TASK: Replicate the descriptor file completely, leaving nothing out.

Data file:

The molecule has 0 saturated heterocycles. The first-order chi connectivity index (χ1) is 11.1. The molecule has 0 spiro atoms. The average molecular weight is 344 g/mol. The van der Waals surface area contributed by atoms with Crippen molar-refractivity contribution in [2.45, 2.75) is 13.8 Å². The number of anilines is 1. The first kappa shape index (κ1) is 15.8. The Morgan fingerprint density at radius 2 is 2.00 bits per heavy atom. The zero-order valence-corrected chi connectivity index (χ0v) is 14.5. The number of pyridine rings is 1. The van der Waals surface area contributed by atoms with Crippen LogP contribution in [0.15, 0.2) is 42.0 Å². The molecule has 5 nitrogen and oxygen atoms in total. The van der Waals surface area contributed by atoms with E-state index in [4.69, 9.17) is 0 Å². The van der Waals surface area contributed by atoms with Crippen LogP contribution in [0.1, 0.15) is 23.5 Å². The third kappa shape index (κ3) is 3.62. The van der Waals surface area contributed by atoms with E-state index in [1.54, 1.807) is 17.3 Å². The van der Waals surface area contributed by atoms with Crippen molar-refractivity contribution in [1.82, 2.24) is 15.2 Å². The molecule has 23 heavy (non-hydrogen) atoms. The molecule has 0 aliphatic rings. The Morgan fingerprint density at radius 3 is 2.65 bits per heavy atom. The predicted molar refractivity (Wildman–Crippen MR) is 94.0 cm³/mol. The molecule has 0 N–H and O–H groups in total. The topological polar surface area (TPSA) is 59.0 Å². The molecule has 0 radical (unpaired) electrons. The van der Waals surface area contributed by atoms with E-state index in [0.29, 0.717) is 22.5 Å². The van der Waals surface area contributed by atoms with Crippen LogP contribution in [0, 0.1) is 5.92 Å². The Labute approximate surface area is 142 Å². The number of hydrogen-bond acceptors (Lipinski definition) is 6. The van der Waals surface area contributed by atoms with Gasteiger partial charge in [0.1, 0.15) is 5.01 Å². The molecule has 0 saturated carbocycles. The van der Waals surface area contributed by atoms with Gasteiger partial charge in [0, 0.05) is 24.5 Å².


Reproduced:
The molecule has 0 saturated heterocycles. The first-order chi connectivity index (χ1) is 11.1. The molecule has 0 spiro atoms. The average molecular weight is 344 g/mol. The van der Waals surface area contributed by atoms with Crippen molar-refractivity contribution in [2.45, 2.75) is 13.8 Å². The number of anilines is 1. The first kappa shape index (κ1) is 15.8. The Morgan fingerprint density at radius 2 is 2.00 bits per heavy atom. The zero-order valence-corrected chi connectivity index (χ0v) is 14.5. The number of pyridine rings is 1. The van der Waals surface area contributed by atoms with Crippen LogP contribution in [0.15, 0.2) is 42.0 Å². The molecule has 5 nitrogen and oxygen atoms in total. The van der Waals surface area contributed by atoms with E-state index in [4.69, 9.17) is 0 Å². The van der Waals surface area contributed by atoms with Crippen LogP contribution in [0.1, 0.15) is 23.5 Å². The third kappa shape index (κ3) is 3.62. The van der Waals surface area contributed by atoms with E-state index in [1.54, 1.807) is 17.3 Å². The van der Waals surface area contributed by atoms with Crippen molar-refractivity contribution in [1.82, 2.24) is 15.2 Å². The molecule has 23 heavy (non-hydrogen) atoms. The molecule has 0 aliphatic rings. The Morgan fingerprint density at radius 3 is 2.65 bits per heavy atom. The predicted molar refractivity (Wildman–Crippen MR) is 94.0 cm³/mol. The molecule has 0 N–H and O–H groups in total. The topological polar surface area (TPSA) is 59.0 Å². The molecule has 0 radical (unpaired) electrons. The van der Waals surface area contributed by atoms with E-state index in [0.29, 0.717) is 22.5 Å². The van der Waals surface area contributed by atoms with Crippen LogP contribution in [0, 0.1) is 5.92 Å². The Labute approximate surface area is 142 Å². The number of hydrogen-bond acceptors (Lipinski definition) is 6. The van der Waals surface area contributed by atoms with Gasteiger partial charge in [0.1, 0.15) is 5.01 Å². The molecule has 0 saturated carbocycles. The van der Waals surface area contributed by atoms with Gasteiger partial charge in [0, 0.05) is 24.5 Å².